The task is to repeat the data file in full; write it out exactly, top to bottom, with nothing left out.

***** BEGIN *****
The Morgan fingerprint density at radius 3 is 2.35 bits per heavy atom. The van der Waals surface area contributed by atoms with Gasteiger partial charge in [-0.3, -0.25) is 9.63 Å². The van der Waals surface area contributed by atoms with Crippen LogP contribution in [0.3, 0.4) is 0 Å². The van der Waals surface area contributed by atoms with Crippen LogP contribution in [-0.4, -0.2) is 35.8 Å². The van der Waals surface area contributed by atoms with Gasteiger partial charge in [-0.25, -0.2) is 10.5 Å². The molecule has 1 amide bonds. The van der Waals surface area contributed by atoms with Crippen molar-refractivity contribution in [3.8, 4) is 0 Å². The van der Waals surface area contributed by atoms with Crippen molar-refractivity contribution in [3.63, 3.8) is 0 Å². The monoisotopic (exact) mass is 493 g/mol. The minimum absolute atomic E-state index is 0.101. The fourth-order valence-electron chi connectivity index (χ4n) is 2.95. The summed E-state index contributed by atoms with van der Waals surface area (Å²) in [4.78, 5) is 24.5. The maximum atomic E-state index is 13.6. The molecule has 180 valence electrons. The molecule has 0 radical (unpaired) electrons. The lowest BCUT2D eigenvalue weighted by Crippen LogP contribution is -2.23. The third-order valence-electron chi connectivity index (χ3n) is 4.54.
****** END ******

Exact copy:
The Morgan fingerprint density at radius 3 is 2.35 bits per heavy atom. The van der Waals surface area contributed by atoms with Gasteiger partial charge in [-0.3, -0.25) is 9.63 Å². The van der Waals surface area contributed by atoms with Crippen LogP contribution in [0.3, 0.4) is 0 Å². The van der Waals surface area contributed by atoms with Crippen LogP contribution in [-0.4, -0.2) is 35.8 Å². The van der Waals surface area contributed by atoms with Gasteiger partial charge in [-0.25, -0.2) is 10.5 Å². The molecule has 1 amide bonds. The van der Waals surface area contributed by atoms with Crippen molar-refractivity contribution in [3.8, 4) is 0 Å². The van der Waals surface area contributed by atoms with Crippen molar-refractivity contribution in [3.63, 3.8) is 0 Å². The monoisotopic (exact) mass is 493 g/mol. The minimum absolute atomic E-state index is 0.101. The fourth-order valence-electron chi connectivity index (χ4n) is 2.95. The summed E-state index contributed by atoms with van der Waals surface area (Å²) in [4.78, 5) is 24.5. The maximum atomic E-state index is 13.6. The molecule has 180 valence electrons. The molecule has 0 radical (unpaired) electrons. The lowest BCUT2D eigenvalue weighted by Crippen LogP contribution is -2.23. The third-order valence-electron chi connectivity index (χ3n) is 4.54.